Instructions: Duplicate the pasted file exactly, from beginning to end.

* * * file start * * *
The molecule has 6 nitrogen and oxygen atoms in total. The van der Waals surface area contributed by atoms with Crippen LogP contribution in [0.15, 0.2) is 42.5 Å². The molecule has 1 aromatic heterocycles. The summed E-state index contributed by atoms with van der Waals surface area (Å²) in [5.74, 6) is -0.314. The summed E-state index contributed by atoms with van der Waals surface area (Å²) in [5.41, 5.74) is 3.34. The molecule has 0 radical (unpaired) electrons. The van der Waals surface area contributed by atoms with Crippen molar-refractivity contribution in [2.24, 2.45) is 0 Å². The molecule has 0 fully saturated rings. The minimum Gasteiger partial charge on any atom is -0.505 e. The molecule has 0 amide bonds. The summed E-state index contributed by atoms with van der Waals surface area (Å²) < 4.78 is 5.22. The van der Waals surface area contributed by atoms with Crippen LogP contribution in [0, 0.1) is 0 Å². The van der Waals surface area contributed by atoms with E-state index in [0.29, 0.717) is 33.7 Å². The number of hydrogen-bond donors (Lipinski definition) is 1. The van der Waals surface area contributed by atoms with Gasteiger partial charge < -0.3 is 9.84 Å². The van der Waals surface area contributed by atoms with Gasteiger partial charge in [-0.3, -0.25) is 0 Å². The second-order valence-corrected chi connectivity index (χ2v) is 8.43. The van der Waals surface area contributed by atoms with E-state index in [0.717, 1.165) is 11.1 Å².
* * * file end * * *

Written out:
The molecule has 6 nitrogen and oxygen atoms in total. The van der Waals surface area contributed by atoms with Crippen LogP contribution in [0.15, 0.2) is 42.5 Å². The molecule has 1 aromatic heterocycles. The summed E-state index contributed by atoms with van der Waals surface area (Å²) in [5.74, 6) is -0.314. The summed E-state index contributed by atoms with van der Waals surface area (Å²) in [5.41, 5.74) is 3.34. The molecule has 0 radical (unpaired) electrons. The van der Waals surface area contributed by atoms with Crippen molar-refractivity contribution in [2.24, 2.45) is 0 Å². The molecule has 0 fully saturated rings. The minimum Gasteiger partial charge on any atom is -0.505 e. The molecule has 0 amide bonds. The summed E-state index contributed by atoms with van der Waals surface area (Å²) < 4.78 is 5.22. The van der Waals surface area contributed by atoms with Crippen LogP contribution in [0, 0.1) is 0 Å². The van der Waals surface area contributed by atoms with E-state index in [0.29, 0.717) is 33.7 Å². The number of hydrogen-bond donors (Lipinski definition) is 1. The van der Waals surface area contributed by atoms with Gasteiger partial charge < -0.3 is 9.84 Å². The van der Waals surface area contributed by atoms with Gasteiger partial charge in [-0.3, -0.25) is 0 Å². The second-order valence-corrected chi connectivity index (χ2v) is 8.43. The van der Waals surface area contributed by atoms with E-state index in [0.717, 1.165) is 11.1 Å².